by Nancy Bishop
Halloween will soon be here. What better time to learn about some of the real-life ghost stories in Columbia and Montour Counties!
Among the most well-known is Katy’s Church in Washingtonville, Montour County. According to legend, Katy Vandine is sometimes seen on the grounds of the church or walking beside the road wearing a white dress and crying for the married man who betrayed her by telling people she had bewitched him. Pregnant with the man’s child, she decided to spare herself from her broken heart and the community’s ostracism, as well as a potential conviction for the crime of witchcraft, by hanging herself in front of the church.
Over at Bloomsburg University, several buildings are said to be haunted, including the Phi Sigma Sigma fraternity house, the Andruss Library and the Haas Center. Students at the Phi Sigma Sigma house report a ghost that messes with the lights, hides things, shakes beds, laughs out loud and even chokes sleeping residents. (Of course, maybe it’s just college students who did a little too much partying!)
The Library’s ghost is said to appear on the fourth floor asking library visitors to change his diaper. And over in the Haas Center campus legend says a past séance led to a haunting by a deceased dancer called Ned, who sometimes can be heard crying during productions.
Also in Bloomsburg, one of the buildings at the Inn at Turkey Hill is an old farmhouse in which an owner’s mother passed away. She’s said to wander the place at night, and people report having smelled her perfume. The rocking chair on the porch seemingly moves on its own, too.
And, of course, there has to be a haunted cemetery around! Behind Geisinger Medical Center in Danville is the abandoned Sidler Hill Cemetery. Once part of a Catholic parish, it’s on a steep hill behind the water tower. Strange lights have been reported, as well as the voices of adults speaking in their native Welsh and Irish tongues.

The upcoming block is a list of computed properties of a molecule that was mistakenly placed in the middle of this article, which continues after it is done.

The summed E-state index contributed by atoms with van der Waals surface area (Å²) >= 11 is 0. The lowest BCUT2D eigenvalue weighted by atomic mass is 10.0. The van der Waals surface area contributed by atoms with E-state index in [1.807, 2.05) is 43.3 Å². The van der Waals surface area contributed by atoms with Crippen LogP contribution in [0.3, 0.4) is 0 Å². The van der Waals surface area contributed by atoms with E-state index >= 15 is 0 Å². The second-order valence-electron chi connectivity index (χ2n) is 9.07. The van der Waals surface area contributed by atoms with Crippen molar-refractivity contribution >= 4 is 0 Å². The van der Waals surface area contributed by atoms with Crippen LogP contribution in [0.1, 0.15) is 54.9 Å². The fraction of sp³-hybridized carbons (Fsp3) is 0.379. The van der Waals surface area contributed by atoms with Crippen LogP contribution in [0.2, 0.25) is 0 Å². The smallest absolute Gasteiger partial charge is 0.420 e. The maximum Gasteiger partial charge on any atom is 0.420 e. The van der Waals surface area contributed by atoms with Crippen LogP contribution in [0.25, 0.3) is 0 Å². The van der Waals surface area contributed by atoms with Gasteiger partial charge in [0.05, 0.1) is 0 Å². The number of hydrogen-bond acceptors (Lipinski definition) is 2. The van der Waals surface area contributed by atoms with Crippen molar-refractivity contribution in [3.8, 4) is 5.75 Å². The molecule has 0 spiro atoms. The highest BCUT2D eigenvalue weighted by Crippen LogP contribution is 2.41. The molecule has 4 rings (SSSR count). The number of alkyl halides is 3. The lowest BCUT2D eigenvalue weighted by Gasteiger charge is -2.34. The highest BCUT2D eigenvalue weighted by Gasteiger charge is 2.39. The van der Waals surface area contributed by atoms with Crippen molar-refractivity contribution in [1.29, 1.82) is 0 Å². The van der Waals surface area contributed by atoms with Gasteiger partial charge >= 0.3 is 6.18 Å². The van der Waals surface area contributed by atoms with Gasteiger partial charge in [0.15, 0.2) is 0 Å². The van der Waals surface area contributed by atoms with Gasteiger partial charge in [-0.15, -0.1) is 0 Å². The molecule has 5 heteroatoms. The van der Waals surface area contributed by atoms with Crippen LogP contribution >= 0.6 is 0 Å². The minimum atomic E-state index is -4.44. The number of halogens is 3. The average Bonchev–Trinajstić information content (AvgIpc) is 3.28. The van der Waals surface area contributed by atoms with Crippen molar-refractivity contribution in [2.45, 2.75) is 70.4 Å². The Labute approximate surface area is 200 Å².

Over in Millville, the old Hotel Iola boasts shadowy figures appearing in long black dresses, and faces wearing Victorian-style collars materializing in the mirrors.
Not convinced ghosts are real? Then talk to Evelyn Moore. She and her husband Mark lived for a while in a house near Orangeville in Columbia County that had a lot of ghostly activity. She told me the home, which had been a parsonage for the church next door, got them interested in paranormal activity. One day her husband was sitting on the couch in the living room when he looked up to see half of a person’s shadow walk in the front door, look directly at him and then walk around the adjacent rooms before looking at him again.
From time-to-time the Moores also smelled cigarette smoke wafting through the house although they didn’t smoke. And once while Evelyn was watching TV late at night, she felt cold breath on her cheek.
Those experiences got Evelyn and Mark interested in finding out more about the area’s ghosts. So they started Moore Ghostseekers in 2010. Over the past 10 years, they’ve been called to many area homes to investigate ghosts.
Evelyn also told me about “orbs” they’ve seen in various places where they’ve been investigating ghosts. Orbs are free-floating lights — transparent balls, or globes, of light energy that may be connected to spirits. They can be a variety of shapes, sizes and colors. You can see them in these photos taken by the Moores.
If you have a home you want investigated that seems to be haunted, you can reach Moore Ghostseekers at 570-204-4902.
And for a final ghost story. There’s a legend about Johnny Martin, a railroad engineer from back a hundred years or so ago, who is said to hang around the Boy Scout’s Camp Lavigne near Benton, Columbia County. There’s even a cave at camp called Johnny Martin’s Cave. Tales of Johnny’s ghost told over the campfire have probably given many a Scout a sleepless night at camp!
Happy Halloween from your friends at the Columbia Montour Visitors Bureau 👻